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Wednesday, April 18, 2007 12:01 pm

Gluten-free pizza for all!

Give your intestines a break, for goshsakes!

Untitled Document Imagine waking up one day to learn that your small intestine can’t take it anymore; that wheat, barley, and rye are the enemy; and that you’ve got to go cold turkey on the stuff if you want to stay alive. Specifically, it’s the gluten causing the gastrointestinal uproar, the very same protein network that gives baked goods their magic elasticity. The tricky part about celiac disease, the genetic autoimmune disorder that affects at least one in 133 Americans, is that gluten is everywhere. Not only is it found in the obvious pantry staples such as bread, pasta, and cereal, but it also lurks in such processed foods as preservatives and thickeners, in beer, and, even stranger, in some cosmetics and toiletries, such as toothpaste, deodorant, and lipstick. “Gluten-free” is a hot topic in the culinary world not just because it’s a new twist on old kitchen tricks but also because    scientists are better able to diagnose celiac disease, and the gluten-intolerant population is growing. The good news is that gluten-intolerant cooks are embracing their limitations as an opportunity, making recipe adaptations and sharing lessons learned, in cookbooks as well as in the blogosphere. From the literature I’ve read, the one consistently missed dish among the gluten-intolerant is pizza. I recently found a recipe, developed by a Minnesota couple, who eventually launched an online retail store selling gluten-free products. If you’re a wheat-flour-pizza maker, like myself, forget everything you know about making pizza the old way and just roll with the new regimen. There’s no kneading of dough, which is a little strange, and the dough is not the color you once knew, but it’s all good. You’ll be pleasantly surprised by the dough’s light texture and respectable crumb. As a stand-in, this pizza wouldn’t just save someone’s life; it would offer a new reason to live. P.S. If the idea of buying many different kinds of flours seems too much work, try Pamela’s Wheat-Free Bread Mix, a reliable brand found at Whole Foods and smaller specialty grocers.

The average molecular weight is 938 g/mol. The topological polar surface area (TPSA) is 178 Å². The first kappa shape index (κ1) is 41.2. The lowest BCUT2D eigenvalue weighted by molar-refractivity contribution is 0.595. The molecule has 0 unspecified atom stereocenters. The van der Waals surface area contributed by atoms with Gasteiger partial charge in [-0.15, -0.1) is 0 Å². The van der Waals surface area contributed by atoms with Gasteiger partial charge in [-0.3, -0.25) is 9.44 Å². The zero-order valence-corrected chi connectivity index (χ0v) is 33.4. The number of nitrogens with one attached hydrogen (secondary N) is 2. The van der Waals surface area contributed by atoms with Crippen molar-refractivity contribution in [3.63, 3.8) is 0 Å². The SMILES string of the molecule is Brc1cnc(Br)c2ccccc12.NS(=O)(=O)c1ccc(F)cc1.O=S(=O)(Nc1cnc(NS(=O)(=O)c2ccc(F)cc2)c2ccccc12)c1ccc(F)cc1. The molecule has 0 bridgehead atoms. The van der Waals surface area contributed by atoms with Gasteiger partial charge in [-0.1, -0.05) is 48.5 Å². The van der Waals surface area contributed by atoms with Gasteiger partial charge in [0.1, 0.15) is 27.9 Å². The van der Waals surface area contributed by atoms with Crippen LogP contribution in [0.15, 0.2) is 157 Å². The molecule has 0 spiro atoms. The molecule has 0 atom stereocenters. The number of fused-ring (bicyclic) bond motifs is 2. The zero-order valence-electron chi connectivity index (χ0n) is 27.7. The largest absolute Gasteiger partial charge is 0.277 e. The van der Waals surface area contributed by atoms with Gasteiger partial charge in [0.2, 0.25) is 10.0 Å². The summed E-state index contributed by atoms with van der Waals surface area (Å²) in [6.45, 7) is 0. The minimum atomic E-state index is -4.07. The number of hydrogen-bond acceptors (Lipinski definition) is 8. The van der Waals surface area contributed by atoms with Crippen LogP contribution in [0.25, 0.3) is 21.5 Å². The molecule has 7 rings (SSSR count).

Culinary questions? Contact Kim O’Donnel at
Gluten-Free Pizza Dough

3/4 cup brown or white rice flour (brown rice    flour yields a more golden-colored crust) 1/3 cup potato starch 1 teaspoon sugar 1 1/2 teaspoons guar gum or xanthan gum One envelope active dry yeast (or 2 1/4 teaspoons)
1/2 teaspoon sea salt 1 teaspoon dried oregano leaves 3/4 cup warm water 1 teaspoon cider vinegar 1 tablespoon oil
Preheat the oven to 400 degrees. In a medium bowl, combine the rice flour, potato starch, sugar, guar gum, yeast, sea salt, and oregano. In another, larger bowl, combine water, vinegar, and oil. Slowly add the dry ingredients. With an electric mixer, beat at medium speed until ingredients are well combined, about 3 minutes. The dough will be sticky and redolent of vinegar. Lightly grease a pizza pan or baking sheet with olive oil and a sprinkling of cornmeal to help minimize sticking. Shape the dough onto the pizza pan or baking sheet. Oil your fingertips or a rubber spatula to help spread the dough into the desired shape. Allow the dough to rest (and rise slightly) for about 20 minutes. With your hands, fold over the edges of the dough to create a raised crust. Place the pan in the oven and bake for 10 minutes. The crust edges will harden slightly and gradually begin to darken. Remove the tray from the oven and apply sauce and toppings. Bake for 10 to 15 minutes at 375 degrees. Instead of being baked, the pizza can be grilled atop a pizza stone. Grill the crust alone on medium heat, then put it on a work surface with the grilled side up and assemble the pizza, then grill on low heat for seven minutes.